Trump Claims Ayers Wrote Obama's 'Dreams'

Jack Cashill
Wednesday on the Laura Ingraham Show, presumed Republican presidential candidate Donald Trump continued to rattle the media establishment. 

As reported in the Daily Caller, Trump argued that former terrorist Bill Ayers was the real author of Barack Obama's acclaimed 1995 memoir "Dreams from My Father."

"They say ‘Dreams of My Father' was genius, and they give [Obama] full credit, and now it's coming out that Bill Ayers wrote it," said Trump, getting everything right but the preposition in the book's title.  "That's what started him on this road where he became president."

Trump also correctly noted the difference between the writing quality of Dreams and that of Obama's second book, The Audacity of Hope, published in 2006.  A bit hyperbolically, Trump observed that Audacity "was written by a guy that's like a sophomore in high school."  He was referring to likely author Jon Favreau, who, though an ardent video gamer, was actually in his early twenties when the book was written.

Although Trump dished Audacity much as Bill Ayers had in his videotaped remarks at Montclair State University on March 24, he did not get his information on Obama's books, as the Daily Caller implied, from Ayers's presentation.  In fact, Trump's observation were too detailed to have come from anyplace other than my own book, Deconstructing Obama. 

If Trump is indeed a Republican presidential candidate, he is one impressive rogue elephant, happily trampling the media village.  Go, Donald!
Wednesday on the Laura Ingraham Show, presumed Republican presidential candidate Donald Trump continued to rattle the media establishment. 

As reported in the Daily Caller, Trump argued that former terrorist Bill Ayers was the real author of Barack Obama's acclaimed 1995 memoir "Dreams from My Father."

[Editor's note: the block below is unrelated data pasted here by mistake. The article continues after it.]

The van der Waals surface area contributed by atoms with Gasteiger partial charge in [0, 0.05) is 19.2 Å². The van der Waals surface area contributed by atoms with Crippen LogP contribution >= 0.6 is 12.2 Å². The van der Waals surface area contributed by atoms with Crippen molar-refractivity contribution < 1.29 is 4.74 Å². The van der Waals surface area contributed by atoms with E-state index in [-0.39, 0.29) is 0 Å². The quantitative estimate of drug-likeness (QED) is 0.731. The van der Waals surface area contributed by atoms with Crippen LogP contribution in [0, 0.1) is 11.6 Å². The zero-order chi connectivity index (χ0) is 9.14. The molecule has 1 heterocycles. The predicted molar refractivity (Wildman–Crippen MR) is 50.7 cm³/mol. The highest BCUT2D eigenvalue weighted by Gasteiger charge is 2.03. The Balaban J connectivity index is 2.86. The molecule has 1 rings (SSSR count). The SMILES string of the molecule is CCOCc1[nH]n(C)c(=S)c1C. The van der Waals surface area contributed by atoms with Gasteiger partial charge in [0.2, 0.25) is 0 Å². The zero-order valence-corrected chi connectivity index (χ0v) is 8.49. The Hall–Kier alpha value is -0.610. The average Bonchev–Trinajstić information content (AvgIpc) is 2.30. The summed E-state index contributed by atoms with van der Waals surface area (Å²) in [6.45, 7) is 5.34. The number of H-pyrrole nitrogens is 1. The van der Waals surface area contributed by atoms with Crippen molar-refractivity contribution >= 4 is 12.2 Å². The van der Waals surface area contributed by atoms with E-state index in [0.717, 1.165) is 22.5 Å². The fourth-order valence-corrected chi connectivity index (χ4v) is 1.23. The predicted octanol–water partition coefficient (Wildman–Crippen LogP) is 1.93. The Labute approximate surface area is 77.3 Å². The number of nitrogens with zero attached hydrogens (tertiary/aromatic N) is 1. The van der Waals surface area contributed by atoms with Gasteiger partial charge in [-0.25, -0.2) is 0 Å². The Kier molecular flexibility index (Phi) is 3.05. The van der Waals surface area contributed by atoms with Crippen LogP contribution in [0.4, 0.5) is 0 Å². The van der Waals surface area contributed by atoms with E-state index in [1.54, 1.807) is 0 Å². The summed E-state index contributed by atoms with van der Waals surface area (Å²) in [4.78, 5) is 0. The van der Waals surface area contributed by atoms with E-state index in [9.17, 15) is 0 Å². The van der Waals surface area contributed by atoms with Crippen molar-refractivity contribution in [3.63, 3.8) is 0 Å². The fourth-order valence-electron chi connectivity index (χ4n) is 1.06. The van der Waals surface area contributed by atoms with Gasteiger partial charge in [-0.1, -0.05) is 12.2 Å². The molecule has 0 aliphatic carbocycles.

"They say ‘Dreams of My Father' was genius, and they give [Obama] full credit, and now it's coming out that Bill Ayers wrote it," said Trump, getting everything right but the preposition in the book's title.  "That's what started him on this road where he became president."

Trump also correctly noted the difference between the writing quality of Dreams and that of Obama's second book, The Audacity of Hope, published in 2006.  A bit hyperbolically, Trump observed that Audacity "was written by a guy that's like a sophomore in high school."  He was referring to likely author Jon Favreau, who, though an ardent video gamer, was actually in his early twenties when the book was written.

Although Trump dished Audacity much as Bill Ayers had in his videotaped remarks at Montclair State University on March 24, he did not get his information on Obama's books, as the Daily Caller implied, from Ayers's presentation.  In fact, Trump's observation were too detailed to have come from anyplace other than my own book, Deconstructing Obama. 

If Trump is indeed a Republican presidential candidate, he is one impressive rogue elephant, happily trampling the media village.  Go, Donald!